Tony’s dead body lies in the fountain under a globe that reads “the world is yours.”
Scarface Script Takeaway #1
Scarface quotes present a worldview
Tony Montana has some of the most iconic quotes in cinema history. We’ve all heard, “Say hello to my little friend” and “I always tell the truth, even when I lie” but there’s another quote that isn’t as well known; and it does a great job of establishing Tony’s unique worldview.
We imported the Scarface script into StudioBinder’s screenwriting software to highlight this quote and place it in the context of the narrative. As you’re reading this scene, think about the mood that’s created as a result of Tony’s worldview — and how Manny serves the role of a foil character.
There’s no doubt about it: Tony Montana has a perverted worldview. When he says “This country, first you gotta get the money, then you get the power and when you got the power, then you get the women — and then, Chico, you got the world by the balls.”
In this instance, it’s not so much about whether he’s right or wrong, it’s more about how he broadly generalizes things to an unhealthy degree. In a screenwriting sense, this scene works extremely well because it establishes how Tony views the world and it puts him on a path towards achieving these goals.
Let’s see how this quote is communicated by the incomparable Al Pacino.
When writing your own screenplay, think about how Stone used dialogue to communicate the worldview of his protagonist.
There are a lot of other great Scarface quotes — here are some of the best.
- “Say hello to my little friend.” - Tony
- “I always tell the truth, even when I lie.” - Tony
- “Every day above ground is a good day.” - Mel
- “Nothing exceeds like excess.” - Elvira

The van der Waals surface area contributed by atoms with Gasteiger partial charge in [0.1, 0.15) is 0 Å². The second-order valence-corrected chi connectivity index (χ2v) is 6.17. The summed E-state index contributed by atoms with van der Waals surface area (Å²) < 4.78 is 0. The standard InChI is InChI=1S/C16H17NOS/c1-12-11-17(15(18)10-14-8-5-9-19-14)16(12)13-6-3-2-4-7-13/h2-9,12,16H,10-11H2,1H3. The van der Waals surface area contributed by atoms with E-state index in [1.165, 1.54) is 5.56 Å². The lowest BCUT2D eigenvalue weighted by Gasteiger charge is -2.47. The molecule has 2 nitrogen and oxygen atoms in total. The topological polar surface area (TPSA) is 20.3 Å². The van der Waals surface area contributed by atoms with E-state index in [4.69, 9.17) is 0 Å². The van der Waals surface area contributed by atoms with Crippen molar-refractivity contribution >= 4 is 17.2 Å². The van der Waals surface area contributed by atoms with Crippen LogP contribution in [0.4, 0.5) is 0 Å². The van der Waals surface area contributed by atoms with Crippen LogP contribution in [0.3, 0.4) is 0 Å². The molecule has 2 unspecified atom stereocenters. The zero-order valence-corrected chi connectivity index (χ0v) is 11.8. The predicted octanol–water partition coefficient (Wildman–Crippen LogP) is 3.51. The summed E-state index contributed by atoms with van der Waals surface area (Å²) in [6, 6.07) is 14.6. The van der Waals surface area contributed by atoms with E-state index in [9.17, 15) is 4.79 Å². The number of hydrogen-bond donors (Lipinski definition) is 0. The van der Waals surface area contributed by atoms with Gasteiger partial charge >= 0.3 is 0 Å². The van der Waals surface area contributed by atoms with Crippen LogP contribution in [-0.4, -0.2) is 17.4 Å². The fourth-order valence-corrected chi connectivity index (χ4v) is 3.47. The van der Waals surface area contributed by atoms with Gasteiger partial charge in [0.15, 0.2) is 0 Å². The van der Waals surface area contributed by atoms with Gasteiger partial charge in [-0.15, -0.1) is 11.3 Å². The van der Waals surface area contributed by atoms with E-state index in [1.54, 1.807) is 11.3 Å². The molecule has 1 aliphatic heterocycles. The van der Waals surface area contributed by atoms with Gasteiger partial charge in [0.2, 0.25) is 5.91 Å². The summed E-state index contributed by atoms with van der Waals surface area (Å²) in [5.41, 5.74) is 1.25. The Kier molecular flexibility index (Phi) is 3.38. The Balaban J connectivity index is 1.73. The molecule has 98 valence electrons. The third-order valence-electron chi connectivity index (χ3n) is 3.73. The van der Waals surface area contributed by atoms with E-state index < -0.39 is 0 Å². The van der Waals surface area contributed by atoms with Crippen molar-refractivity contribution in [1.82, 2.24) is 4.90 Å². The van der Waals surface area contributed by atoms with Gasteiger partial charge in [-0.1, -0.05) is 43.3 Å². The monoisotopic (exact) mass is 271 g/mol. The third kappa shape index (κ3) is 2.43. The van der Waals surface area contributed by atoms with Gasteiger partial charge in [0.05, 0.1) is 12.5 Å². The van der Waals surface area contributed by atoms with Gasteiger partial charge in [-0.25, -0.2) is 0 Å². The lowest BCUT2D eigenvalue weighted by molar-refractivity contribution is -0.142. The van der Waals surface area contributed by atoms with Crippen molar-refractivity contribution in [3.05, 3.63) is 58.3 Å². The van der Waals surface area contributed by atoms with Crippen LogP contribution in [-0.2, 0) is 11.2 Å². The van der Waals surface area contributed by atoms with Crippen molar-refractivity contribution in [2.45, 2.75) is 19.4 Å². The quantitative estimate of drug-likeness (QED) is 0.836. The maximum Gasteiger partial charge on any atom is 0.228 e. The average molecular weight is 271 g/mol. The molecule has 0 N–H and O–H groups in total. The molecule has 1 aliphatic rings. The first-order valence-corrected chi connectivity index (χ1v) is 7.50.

- “All I have in this world is my balls and my word and I don’t break them for no one. Do you understand?” - Tony
- “You don’t have the guts to be what you wanna be.” - Tony
- “You wanna know what capitalism is? Getting fucked.” - Tony
- “I’m Tony Montana. You fuck with me, you fuckin’ with the best.” - Tony
Scarface Script Takeaway #2
The Scarface ending is thematic
The ending of Scarface is one of the most legendary endings in cinema history. It’s energetic, emotional and exhilarating — all because of an explosive final gun-fight between Tony and Sosa’s men.
Let’s read through the Scarface ending again — but this time, with a special focus on the final pieces of imagery. Think about the role that the “world is yours” fountain plays throughout the script and why it might be the perfect prop for overt symbolism.
The “world is yours” fountain serves as a symbol throughout the third-act of Scarface for Tony’s worsening need for adoration and control. It’s also a vehicle for the theme of “boundless ambition leads to corruption.”
Now think about the blocking and staging of this scene. Tony begins standing above the fountain; quite literally “atop the world.” But when he’s shot, he falls over the balcony and into the water below.